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When the Taliban blew up the Buddhas of Bamiyan in 2001, it sent shock waves around the world. But they were far from the first to deliberately destroy cultural artifacts. Arts Unveiled investigates why iconoclasts strike again and again.
In March 2001, the Taliban blew up the 53-meter-high Buddha statues in Afghanistan's Bamiyan Valley. Despite international protests, the monuments, which are listed as a UNESCO World Heritage Site, could not be saved. Since 2021, the Taliban have been back in power and no one knows if history will repeat itself in this matter. Some want to save culture, others destroy it. We got to the bottom of why and how iconoclasts have been trying time and again for millennia - for religious, ideological or political reasons - to break power structures and attempt to erase memories.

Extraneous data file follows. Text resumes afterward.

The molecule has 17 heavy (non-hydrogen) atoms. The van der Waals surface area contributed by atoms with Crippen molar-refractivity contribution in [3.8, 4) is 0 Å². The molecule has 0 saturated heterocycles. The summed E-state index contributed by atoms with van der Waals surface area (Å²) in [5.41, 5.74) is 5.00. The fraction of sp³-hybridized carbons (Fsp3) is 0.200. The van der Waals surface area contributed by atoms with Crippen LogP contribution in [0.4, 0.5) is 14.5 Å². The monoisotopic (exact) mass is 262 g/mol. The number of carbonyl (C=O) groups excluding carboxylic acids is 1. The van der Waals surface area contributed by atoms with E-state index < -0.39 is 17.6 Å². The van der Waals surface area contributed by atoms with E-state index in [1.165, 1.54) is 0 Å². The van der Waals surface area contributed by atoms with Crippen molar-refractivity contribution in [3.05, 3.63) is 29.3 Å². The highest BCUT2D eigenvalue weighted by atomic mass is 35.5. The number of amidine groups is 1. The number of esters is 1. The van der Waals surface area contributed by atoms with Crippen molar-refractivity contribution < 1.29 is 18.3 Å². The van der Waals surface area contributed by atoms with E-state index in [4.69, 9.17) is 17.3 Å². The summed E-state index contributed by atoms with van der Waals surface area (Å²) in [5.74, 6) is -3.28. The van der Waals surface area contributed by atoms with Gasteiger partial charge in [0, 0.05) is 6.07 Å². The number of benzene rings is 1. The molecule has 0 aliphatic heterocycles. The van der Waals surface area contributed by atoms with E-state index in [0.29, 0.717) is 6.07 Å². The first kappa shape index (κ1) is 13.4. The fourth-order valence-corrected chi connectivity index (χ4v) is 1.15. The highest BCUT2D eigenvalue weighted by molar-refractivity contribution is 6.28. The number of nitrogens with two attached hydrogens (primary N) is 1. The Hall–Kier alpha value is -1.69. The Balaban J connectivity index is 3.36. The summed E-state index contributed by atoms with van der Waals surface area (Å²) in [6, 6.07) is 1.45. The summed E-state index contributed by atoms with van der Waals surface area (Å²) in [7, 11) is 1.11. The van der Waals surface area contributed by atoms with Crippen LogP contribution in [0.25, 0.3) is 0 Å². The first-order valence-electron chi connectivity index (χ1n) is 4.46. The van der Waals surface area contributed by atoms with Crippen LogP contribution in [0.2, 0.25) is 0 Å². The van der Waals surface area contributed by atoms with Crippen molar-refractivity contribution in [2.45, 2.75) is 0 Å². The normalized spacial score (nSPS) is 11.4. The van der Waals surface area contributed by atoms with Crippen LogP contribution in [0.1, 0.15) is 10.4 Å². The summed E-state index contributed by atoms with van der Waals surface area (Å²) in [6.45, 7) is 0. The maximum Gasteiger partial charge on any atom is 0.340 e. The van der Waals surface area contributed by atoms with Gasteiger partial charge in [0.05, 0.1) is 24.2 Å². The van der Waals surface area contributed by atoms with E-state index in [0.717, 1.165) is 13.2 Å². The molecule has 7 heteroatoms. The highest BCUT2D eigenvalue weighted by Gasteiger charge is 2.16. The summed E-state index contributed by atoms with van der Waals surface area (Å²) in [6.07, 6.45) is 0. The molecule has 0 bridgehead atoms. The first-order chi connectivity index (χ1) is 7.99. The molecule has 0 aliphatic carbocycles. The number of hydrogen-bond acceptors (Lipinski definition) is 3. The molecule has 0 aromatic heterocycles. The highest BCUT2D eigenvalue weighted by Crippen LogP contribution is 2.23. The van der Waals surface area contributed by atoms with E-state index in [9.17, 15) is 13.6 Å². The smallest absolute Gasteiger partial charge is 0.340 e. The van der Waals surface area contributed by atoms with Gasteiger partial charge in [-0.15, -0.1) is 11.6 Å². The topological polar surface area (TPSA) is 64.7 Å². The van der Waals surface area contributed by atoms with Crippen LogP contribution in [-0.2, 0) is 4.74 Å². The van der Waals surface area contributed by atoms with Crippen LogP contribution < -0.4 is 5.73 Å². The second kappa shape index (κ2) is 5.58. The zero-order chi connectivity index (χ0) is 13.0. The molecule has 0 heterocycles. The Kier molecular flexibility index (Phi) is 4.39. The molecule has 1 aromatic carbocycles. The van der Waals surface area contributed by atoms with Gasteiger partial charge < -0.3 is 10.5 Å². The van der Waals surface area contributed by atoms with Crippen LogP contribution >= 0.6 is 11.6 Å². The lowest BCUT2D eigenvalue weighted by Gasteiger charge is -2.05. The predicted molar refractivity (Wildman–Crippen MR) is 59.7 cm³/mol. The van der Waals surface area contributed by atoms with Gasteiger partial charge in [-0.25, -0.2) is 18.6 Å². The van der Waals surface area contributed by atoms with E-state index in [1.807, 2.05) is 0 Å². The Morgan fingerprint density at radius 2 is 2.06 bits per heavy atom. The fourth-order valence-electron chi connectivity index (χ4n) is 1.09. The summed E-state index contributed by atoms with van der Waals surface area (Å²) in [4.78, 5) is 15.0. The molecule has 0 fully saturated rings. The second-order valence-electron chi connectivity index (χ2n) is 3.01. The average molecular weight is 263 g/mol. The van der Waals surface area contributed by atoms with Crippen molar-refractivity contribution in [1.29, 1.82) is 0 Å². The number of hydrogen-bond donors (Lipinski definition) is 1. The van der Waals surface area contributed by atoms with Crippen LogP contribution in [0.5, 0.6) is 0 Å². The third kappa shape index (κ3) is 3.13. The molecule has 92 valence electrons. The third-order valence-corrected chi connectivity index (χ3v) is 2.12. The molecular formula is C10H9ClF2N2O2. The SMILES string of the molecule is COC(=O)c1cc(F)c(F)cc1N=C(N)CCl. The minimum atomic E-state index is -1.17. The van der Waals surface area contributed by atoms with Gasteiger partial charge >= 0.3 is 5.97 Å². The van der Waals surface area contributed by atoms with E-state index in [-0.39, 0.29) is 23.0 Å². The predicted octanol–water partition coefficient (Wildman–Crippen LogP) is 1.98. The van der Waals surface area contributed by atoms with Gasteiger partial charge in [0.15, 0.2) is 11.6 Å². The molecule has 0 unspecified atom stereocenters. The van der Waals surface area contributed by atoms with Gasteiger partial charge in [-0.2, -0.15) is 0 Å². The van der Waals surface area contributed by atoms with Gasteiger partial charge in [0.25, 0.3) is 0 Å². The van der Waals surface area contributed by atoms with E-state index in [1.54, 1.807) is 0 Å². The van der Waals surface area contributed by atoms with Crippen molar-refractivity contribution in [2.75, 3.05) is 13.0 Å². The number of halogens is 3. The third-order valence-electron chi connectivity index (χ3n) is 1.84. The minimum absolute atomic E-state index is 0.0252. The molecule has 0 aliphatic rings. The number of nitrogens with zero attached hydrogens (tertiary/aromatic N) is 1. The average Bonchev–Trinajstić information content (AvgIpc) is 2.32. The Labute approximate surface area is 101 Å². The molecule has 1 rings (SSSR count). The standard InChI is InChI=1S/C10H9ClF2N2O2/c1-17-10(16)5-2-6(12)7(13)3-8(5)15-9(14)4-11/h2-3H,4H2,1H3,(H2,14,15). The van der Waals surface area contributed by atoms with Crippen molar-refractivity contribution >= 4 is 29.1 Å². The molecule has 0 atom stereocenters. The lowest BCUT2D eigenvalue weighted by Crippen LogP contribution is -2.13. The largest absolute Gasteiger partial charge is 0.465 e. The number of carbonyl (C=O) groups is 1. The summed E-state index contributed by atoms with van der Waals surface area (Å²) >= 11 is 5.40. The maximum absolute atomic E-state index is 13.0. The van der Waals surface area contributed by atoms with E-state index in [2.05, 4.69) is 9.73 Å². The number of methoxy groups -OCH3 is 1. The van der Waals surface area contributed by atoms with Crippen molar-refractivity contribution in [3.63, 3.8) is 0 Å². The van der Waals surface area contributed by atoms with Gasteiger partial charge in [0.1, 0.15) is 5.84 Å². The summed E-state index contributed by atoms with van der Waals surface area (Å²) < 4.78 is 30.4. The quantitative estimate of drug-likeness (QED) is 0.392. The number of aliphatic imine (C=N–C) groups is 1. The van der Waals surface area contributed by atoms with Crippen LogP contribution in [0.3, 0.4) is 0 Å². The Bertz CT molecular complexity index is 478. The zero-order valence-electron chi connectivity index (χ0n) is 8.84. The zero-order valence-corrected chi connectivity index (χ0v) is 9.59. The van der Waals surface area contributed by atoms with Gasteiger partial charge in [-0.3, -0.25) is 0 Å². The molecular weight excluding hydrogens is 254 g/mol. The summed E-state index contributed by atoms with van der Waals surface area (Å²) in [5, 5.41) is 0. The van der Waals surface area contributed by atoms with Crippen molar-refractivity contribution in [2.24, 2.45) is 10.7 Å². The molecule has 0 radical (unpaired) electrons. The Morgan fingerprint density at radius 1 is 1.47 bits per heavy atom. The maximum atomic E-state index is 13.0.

In ancient Egyptian time, pictures and mementos of pharaohs were destroyed or noses of statues cut off. There are omissions in many images from the Roman Empire. The heads were removed from several Greek statues, and naked male sculptures were also not welcome. First the genitals were removed, later on they were covered with the famous "fig leaf". Not only religion stirs up feelings of hatred, but also politics. In the French Revolution of 1789, people manned the barricades for freedom and more rights and toppled the statues of absolutist kings.
In recent history, the frustration of the "Black Lives Matter" movement has been directed against racism, racist leaders, and its historical models and structures - which prompted the removal of several statues of Southern generals. But there are alternative ways of dealing with this dilemma. The Berlin artist duo Various & Gould used papier-mâché to give a statue of German Chancellor Otto von Bismarck, under whose government Africa was divided into colonies, a darker skin color.